Retailers have seen loungewear sell well in the past year, along with knitwear and investment pieces. As a result of their inescapability, there are many, many think pieces on the value of sweats in 2020. But this is not one of them. Instead, I would like to take stock in just how many different ways we’ve seen sweats styled in the past year. They’ve transcended occasion and temperature, and rendered the old idea of sweats as a two-piece, neutral-colored, fleece outfit useless.
First, a few parameters. All sweats are loungewear, but not all loungewear are sweats. Think of loungewear as the kingdom of clothing, whereas sweats are a phylum, and a Juicy Couture–revival velour suit is a species. Sweats are defined as a loose-fitting top and pants (often worn together but still valid apart) made from a soft, stretchy material, and accented with elastic, but not entirely spandex. Leggings are something different. As a not-so-casual observer of the category, I’ve identified seven key subsets that emerged this year. None were “invented” in 2020, but all have seen a spike in popularity over the past calendar year. And surely many more to come.
The Matching Set
The classic and most prevalent. I’d argue this category has two distinct varieties: the candy-colored and the neutral. Companies such as Pangaia and Entireworld have really captured this market, selling standard-issue sets in a Crayola box of colors. Even brands that are known for more elevated items, like Nili Lotan, have sold their riff on this. The shape is generally the same—a pair of pants with a drawstring and elastic cuffs on the ankles, lending a roomy, balloon-like shape. If a sweatsuit from 2020 is placed in a museum one day, it will be this variety.
The Tie-Dye Sweats
You may be thinking, Isn’t this just another kind of matching set? Yes, it is. But it’s pattern and DIY bent classify it as its own thing. While tie-dye had been a trend for seasons (Prada sent the print down the runway in 2019, and brands like Online Ceramics and Elder Statesman have fervent followings) it hit a fever pitch in the first half of 2020. Sweat connoisseur Hailey Bieber wore tie-dye sets, as did Jennifer Lopez. Whether people were actually doing it themselves or not, it was inescapable—on masks, socks, and of course on sweats. The childish, nostalgic print tapped into some collective yearning for simplicity and better days when we could do things like go to summer camp without worry. Not all were made at home, but many were. The dye being, literally, a bright spot, and a way to pass the time if you had time to pass.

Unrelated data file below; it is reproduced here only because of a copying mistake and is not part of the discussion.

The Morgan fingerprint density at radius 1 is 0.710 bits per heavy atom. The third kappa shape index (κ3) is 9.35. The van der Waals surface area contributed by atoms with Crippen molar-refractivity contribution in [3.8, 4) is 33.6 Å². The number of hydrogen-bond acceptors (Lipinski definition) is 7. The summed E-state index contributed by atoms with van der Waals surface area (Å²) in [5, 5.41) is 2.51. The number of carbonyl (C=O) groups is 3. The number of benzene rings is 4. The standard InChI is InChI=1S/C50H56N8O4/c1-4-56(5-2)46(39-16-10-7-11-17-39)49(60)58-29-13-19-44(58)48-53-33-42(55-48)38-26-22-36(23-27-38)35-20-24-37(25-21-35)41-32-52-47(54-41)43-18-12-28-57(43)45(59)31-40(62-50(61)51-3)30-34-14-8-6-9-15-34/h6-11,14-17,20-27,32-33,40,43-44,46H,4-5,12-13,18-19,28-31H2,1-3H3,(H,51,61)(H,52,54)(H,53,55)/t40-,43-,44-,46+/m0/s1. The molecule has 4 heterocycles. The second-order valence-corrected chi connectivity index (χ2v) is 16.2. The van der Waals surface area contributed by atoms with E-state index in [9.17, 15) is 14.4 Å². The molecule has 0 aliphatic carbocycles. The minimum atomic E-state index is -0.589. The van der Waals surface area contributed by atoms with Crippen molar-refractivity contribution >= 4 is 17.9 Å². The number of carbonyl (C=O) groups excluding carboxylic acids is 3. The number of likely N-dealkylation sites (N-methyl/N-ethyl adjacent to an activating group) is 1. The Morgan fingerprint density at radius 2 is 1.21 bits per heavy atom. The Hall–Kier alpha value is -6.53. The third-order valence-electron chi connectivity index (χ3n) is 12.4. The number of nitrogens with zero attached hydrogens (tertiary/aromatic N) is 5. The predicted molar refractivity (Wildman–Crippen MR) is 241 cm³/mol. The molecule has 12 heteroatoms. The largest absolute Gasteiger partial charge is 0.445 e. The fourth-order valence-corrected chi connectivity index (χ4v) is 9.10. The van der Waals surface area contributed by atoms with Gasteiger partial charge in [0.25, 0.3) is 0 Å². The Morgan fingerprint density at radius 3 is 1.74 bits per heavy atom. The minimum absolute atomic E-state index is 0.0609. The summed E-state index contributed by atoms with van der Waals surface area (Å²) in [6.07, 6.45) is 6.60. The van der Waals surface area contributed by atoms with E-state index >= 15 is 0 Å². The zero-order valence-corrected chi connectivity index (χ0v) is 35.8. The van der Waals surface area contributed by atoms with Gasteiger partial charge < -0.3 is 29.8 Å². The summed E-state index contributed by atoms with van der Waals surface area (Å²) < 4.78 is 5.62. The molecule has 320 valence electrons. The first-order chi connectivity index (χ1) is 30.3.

The Business on Top, Party on the Bottom
This mullet-like approach to dressing is a visual trick, as you can keep whatever “nice” piece you’re wearing up top equally comfy. Take Katie Holmes’s blazer and white tee. If sweats are a 10 on the comfort scale, this is around an 8. Perfect for Zoom, or whenever you want to feel just slightly more dressed up.
The Return of Velour
Of course 2020 also saw a return of velour sweatsuits. Not only is it right on time trend-wise (early-aughts fashion is coming back, after years of reinventing the ’90s), but it also checks the 2020 trend boxes. Is it comfortable? Yes. Is it eye-catching? Yes. Is it nostalgic? Boy, is it ever. Kim Kardashian West launched her iteration for Skims with a campaign featuring her 2000s pal Paris Hilton, and Juicy Couture has had a slew of collaborations, with the underwear brand Parade, streetwear label Kappa, and faux-fur company Apparis.
The Sweats for Evening
There’s something very charming about showing up to an event in sweatpants, using them like tailored trousers or jeans. Rihanna, for instance, wore a dressed-up sweat outfit accessorized with an oversized plaid jacket, a Chanel bag, several anklets, and square-toe, ladylike shoes. Yes, she looks fabulous, but part of the appeal is how easy this would be to emulate—just throw on some heels and a jacket and you’re in a Rihanna-worthy look.
The Sweat Shorts
The sweat shorts were a minor player in loungewear this year, but we did in fact have a summer, as hard as that is to believe. Emily Ratajkowski and Bella Hadid both tried the style, plucked from a locker room in the ’90s. With all the features of sweatpants, but without the warm, is it any wonder it took off?
The Irina Shayk
Only the true style renegades could attempt this move. Truly one of the most interesting street style looks of the year was when Shayk wore this velour tracksuit with gray, knee-high heeled boots, and a zebra baguette with a matching mask. It stands out among sweats looks because, with the heels, it’s probably not super comfy. But it is commitment to a look, and for that we commend all who try it.